Sunday, July 19, 2009

Big Business is the rattlesnake the GOP pets

By Rick Morris

One of the only areas in life where I differ with my good friend and FDH Lounge colleague Tony Mazur is on the subject of Rush Limbaugh. While we have the same politics (by and large), he is a fan of El Rushbo and I am not. I see him as an extremely ineffective communicator of public policy ideas outside the echo chamber that already agrees with him.

The kind words he has spoken about Big Business testify to his ineptitude. Contrary to what he has asserted, it is small business that is the engine of this country's economy, not those he relates to so well in Big Business.

Unfortunately, many conservatives and so-called conservatives fall into this same trap: Big Business, they feel, must be defended on general principle because to do otherwise is to surrender to liberal economic theory.

This is garbage. Paleocons know better. Pat Buchanan was writing as far back as the freaking 1970s on the need for the right to take on Big Business from time to time both on matters of genuine principle as well as political reality. He knew what those who mindlessly demonize Big Business and those who mindlessly worship it still do not to this day: that it is not inherently very good or bad, but rather, a force of nature that can only be counted on to perpetuate its own self-interest.

Had more on the right heeded him, then there wouldn't be so many "OMG, how could Big Business sell out to Obama!!!" stories dealing with the health care lobby trying to cut a deal with the Democrats and Wal-Mart's sellout to Obama on the subject of national health care.

OF COURSE Big Business is going to collude with the power-grabbing central planners in D.C. on as many matters as possible! It sees which way the political winds are blowing. More power has been centralized in Washington over the past year than at any time since the Great Depression. Plus, Big Business has a vested interest in keeping growing small businesses from joining their ranks. Using Big Government to raise barriers to competition is not at all unthinkable; ideology has no place in the marble boardrooms of the nation's economic elites.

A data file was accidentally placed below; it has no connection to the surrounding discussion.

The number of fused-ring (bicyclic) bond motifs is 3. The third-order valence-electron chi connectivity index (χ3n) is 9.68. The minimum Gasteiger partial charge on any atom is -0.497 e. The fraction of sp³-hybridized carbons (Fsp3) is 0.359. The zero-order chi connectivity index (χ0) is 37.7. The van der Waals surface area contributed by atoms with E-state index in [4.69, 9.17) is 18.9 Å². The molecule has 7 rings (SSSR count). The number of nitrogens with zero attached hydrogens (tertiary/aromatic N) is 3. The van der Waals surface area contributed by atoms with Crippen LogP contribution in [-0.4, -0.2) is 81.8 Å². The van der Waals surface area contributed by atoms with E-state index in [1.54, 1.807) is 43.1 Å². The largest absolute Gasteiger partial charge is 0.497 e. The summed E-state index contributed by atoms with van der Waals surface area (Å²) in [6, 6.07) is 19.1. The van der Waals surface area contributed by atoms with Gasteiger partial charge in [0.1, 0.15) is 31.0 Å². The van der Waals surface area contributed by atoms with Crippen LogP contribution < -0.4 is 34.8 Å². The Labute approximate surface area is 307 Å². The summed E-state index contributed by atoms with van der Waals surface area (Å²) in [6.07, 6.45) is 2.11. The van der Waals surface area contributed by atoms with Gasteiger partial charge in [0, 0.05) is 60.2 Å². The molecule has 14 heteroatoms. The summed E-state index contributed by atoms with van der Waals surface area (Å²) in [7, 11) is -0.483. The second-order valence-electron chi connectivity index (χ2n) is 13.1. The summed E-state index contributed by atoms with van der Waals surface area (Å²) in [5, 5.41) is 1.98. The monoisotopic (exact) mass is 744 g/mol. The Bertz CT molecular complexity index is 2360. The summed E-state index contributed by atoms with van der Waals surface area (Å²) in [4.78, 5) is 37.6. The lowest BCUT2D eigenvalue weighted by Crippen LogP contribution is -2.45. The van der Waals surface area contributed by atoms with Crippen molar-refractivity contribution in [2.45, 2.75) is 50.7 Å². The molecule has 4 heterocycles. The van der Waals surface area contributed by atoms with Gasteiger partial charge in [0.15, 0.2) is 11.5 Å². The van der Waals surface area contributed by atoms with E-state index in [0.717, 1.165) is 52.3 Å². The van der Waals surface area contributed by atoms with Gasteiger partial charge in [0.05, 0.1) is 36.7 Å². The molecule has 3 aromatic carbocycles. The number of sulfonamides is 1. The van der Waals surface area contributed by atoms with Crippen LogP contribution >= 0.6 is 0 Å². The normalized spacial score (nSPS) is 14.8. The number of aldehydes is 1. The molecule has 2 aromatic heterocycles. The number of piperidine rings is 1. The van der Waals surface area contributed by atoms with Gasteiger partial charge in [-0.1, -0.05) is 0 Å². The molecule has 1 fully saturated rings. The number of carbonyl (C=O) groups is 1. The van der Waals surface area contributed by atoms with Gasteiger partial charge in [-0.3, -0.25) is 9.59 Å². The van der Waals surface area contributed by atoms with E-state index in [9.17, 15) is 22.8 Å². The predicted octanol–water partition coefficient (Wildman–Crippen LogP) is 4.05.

Seeing so many self-proclaimed conservatives sulking like wounded puppies at the sight of their heroes in the Fortune 500 groveling to Obama would be hilarious if it weren't so pathetic. Eventually -- perhaps sooner rather than later if recent polls are any indication -- this nation is going to look for responsible alternatives to Obama's collectivist vision. If the right can't leave behind George W. Bush's vision of crony capitalism once and for all, it will cede that ground to a brand-new and potentially very irresponsible resistance movement.

1 comment:

Tony Mazur said...

I didn't really listen to Rush much during the Bush2 years, but I grew up with him during the Clinton years, and he has been better than ever during Obama.

The reason I like Rush Limbaugh is because there is no one else out there who puts the Democrats in their place. Hannity is good for a liberal jab or too, but he's too compassionate. Rush goes full-out.

"The Rush Limbaugh Show" is #1 all across the board for a reason. Many despise him, but I do think he is terrific. Granted, I would like him to take the Bush administration to task once in a while. Though, if I wanted to hear that, I can just watch Keith Olbermann, Bill Maher, Chris Matthews, ABC, CBS, NBC, MSNBC, CNBC, etc.

Rush is an entertainer, not a politician. His goal is to obtain as many listeners as humanly possible. Now that Obama and his cronies are screwing things up at a rapid pace, conservatives need Rush more than ever. Conservatives need to pay attention to the issues rather than obtaining minority or independent votes.

There are two ways right wingers can go: the way of Colin Powell or Rush. I choose the latter. Colin Powell Republicans got us in this mess by nominating John McCain.

Rush, like him or not, is the most influential man in American politics, next to Barry Obama.